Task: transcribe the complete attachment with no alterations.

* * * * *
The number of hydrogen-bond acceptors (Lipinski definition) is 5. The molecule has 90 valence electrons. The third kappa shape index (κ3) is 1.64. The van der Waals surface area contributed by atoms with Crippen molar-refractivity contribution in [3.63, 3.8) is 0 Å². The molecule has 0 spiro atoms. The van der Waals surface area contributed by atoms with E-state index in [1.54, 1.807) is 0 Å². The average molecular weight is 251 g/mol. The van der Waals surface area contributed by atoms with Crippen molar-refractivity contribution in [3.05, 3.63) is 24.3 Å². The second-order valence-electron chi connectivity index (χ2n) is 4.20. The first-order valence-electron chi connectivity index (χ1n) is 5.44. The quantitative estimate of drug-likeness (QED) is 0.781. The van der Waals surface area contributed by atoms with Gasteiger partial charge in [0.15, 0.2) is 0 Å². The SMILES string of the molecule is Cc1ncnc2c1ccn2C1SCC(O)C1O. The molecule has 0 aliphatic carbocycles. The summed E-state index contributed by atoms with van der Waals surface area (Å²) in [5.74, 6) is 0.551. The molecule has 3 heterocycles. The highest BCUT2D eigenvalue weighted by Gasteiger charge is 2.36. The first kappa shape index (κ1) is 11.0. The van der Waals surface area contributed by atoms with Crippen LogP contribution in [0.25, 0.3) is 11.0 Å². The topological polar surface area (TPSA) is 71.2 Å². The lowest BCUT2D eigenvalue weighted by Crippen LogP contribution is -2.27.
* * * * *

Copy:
The number of hydrogen-bond acceptors (Lipinski definition) is 5. The molecule has 90 valence electrons. The third kappa shape index (κ3) is 1.64. The van der Waals surface area contributed by atoms with Crippen molar-refractivity contribution in [3.63, 3.8) is 0 Å². The molecule has 0 spiro atoms. The van der Waals surface area contributed by atoms with E-state index in [1.54, 1.807) is 0 Å². The average molecular weight is 251 g/mol. The van der Waals surface area contributed by atoms with Crippen molar-refractivity contribution in [3.05, 3.63) is 24.3 Å². The second-order valence-electron chi connectivity index (χ2n) is 4.20. The first-order valence-electron chi connectivity index (χ1n) is 5.44. The quantitative estimate of drug-likeness (QED) is 0.781. The van der Waals surface area contributed by atoms with Gasteiger partial charge in [0.15, 0.2) is 0 Å². The SMILES string of the molecule is Cc1ncnc2c1ccn2C1SCC(O)C1O. The molecule has 0 aliphatic carbocycles. The summed E-state index contributed by atoms with van der Waals surface area (Å²) in [5.74, 6) is 0.551. The molecule has 3 heterocycles. The highest BCUT2D eigenvalue weighted by Gasteiger charge is 2.36. The first kappa shape index (κ1) is 11.0. The van der Waals surface area contributed by atoms with Crippen LogP contribution in [0.25, 0.3) is 11.0 Å². The topological polar surface area (TPSA) is 71.2 Å². The lowest BCUT2D eigenvalue weighted by Crippen LogP contribution is -2.27.